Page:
On the other hand, developing the welding process specification can be most tedious since every aspect must be taken into account, such as weld shrinkage and operating weldability.

The technique would be relatively simple since it consists of making a single-pass layer by layer and then including the weld shrinkage by adjusting the angle of the weld groove profile so that the width to be welded remains constant and between 8 and 10 mm (fig 3).

Thicknesses of less than 40 mm do not need a specific torch.

The adjustment of electrode stick-out is sufficient to ensure an effective level of gas protection for a majority of materials. It should be noted that POLYSOUDE has developed a motorised programmable device to make automation management easier, with fully automatic control of the length of the electrode, the diameter to be welded and the welding parameters without intervention by the operator. The most frequent use of this would be continuous rotating tube welding to avoid stopping between passes or orbital welding in harsh environments to control the electrode stick-out by remote control (fig. 4).

For the heaviest wall thicknesses engineering design involves, on the one hand, finding the best compromise to design sturdy torches but also compatible with the minimum width of weld grooves (i.e. a thickness of 7 mm for the torch body) and, in the other hand, to develop mechanical seam tracking to avoid collisions between torches and weld groove sides (fig. 5, 5a + 5b).

Alternative Technique

Narrow Gap TIG welding with dual-pass weld, layer by layer: This technique is an alternative to the single-pass weld by layer technique. It is used when the thickness is consistent and the financial or technical savings of the TIG process continue to be substantial despite welding times two or three times greater than the method used in the single-pass layer by layer process.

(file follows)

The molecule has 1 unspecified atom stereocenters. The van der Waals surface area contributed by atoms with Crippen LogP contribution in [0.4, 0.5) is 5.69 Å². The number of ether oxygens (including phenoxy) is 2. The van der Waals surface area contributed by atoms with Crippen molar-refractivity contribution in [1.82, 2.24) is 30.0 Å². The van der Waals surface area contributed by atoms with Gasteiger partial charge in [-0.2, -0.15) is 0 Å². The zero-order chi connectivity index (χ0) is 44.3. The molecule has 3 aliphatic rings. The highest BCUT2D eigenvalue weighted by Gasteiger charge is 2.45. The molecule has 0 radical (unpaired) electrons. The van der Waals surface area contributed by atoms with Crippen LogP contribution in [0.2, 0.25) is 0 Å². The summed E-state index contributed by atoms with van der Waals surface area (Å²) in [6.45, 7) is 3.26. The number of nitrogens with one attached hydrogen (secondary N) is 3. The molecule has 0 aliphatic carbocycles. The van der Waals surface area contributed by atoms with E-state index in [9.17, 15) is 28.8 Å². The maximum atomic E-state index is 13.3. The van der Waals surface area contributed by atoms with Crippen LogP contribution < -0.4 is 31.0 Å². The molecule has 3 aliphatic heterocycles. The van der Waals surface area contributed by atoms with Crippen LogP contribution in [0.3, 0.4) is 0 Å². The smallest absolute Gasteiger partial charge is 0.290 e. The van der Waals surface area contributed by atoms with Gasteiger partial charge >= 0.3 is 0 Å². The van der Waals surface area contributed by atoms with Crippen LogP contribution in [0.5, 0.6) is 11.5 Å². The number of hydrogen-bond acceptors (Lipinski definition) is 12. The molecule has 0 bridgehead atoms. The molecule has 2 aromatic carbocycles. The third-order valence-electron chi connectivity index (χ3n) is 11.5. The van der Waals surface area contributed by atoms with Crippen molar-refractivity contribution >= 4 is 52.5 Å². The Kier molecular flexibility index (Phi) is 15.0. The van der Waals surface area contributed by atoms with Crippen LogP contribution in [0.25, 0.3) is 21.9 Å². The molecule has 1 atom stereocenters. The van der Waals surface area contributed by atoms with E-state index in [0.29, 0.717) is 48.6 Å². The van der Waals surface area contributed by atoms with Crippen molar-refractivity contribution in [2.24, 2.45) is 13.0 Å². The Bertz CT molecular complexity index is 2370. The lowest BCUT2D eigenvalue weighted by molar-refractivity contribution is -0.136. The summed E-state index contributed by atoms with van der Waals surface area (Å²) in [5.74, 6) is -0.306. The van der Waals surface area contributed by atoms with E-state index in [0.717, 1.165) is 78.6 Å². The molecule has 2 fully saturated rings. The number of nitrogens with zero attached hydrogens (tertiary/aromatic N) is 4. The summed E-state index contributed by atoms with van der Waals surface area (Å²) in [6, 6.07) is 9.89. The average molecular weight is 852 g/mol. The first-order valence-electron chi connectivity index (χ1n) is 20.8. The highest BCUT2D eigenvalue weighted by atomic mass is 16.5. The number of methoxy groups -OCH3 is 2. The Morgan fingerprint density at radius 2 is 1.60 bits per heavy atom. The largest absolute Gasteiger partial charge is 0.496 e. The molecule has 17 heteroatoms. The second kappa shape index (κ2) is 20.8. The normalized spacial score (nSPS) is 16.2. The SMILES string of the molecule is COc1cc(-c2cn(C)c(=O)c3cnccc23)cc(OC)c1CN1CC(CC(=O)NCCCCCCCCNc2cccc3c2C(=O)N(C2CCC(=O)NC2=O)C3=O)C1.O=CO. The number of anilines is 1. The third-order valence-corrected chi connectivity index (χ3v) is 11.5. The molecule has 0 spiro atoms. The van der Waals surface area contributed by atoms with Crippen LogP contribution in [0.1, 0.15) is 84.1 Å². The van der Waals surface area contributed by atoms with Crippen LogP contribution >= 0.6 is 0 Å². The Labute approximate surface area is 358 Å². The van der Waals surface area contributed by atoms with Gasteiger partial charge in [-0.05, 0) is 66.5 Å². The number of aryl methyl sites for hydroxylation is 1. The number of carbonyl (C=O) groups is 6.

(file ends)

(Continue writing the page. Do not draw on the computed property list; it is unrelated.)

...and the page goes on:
The key factors for selecting this alternative are primarily related to problems of preparation or alignment where the precision is incompatible with the single pass process or sensitive materials which need either limited constraints or limited welding heat input. In addition to that, dual-pass welding allows the use of larger heat-resistant torches with higher duty cycles (fig. 6 + 6a).

The interesting solution

Narrow Gap TIG welding, single-pass with oscillated electrode : This is an interesting variant for very heavy wall thicknesses, (of the order of 150 to 200 mm), where use of the technique in one pass per layer imposes technological constraints which may be at the limit of what is reasonable, (accuracy of the weld groove controlling shrinkage, proportion and technological limitation for design of the torch, etc.).

For this reason, and mainly for non-orbital applications, the oscillated passes technique can make it possible to combine the benefit of a single-pass weld layer by layer.

The equipment will be more complex, (motorised, controlled and programmable oscillation of the wire and the electrode), more bulky and usually, mounted on imposing installations (fig. 7 + 7a)

Single pass, dual pass, cold wire, hot wire ...

Based on the techniques and associated equipment described above, there are several variations possible (Fig. 8). There is always the choice between Hot wire TIG and cold wire TIG welding. Note: The selection of one of the variants often corresponds to intermediate situations which need compromises between the environment, human resources or the equipment available.

POLYSOUDE has become THE leading company in the field of TIG hot wire narrow gap welding. A large number of international companies, specialized in the construction of power plants (Alstom, Metso, Foster Wheeler, Shanghai Boiler, Harbin Boiler, Doosan, Siemens, Ansaldo) use this technology. The joining seams are 100% penetrated, x-ray proof and have the highest metallurgic and mechanical quality.


Polysoude SAS
2, rue Paul Beaupère
F-44300 Nantes
Dieter Schnee
Schnee: PR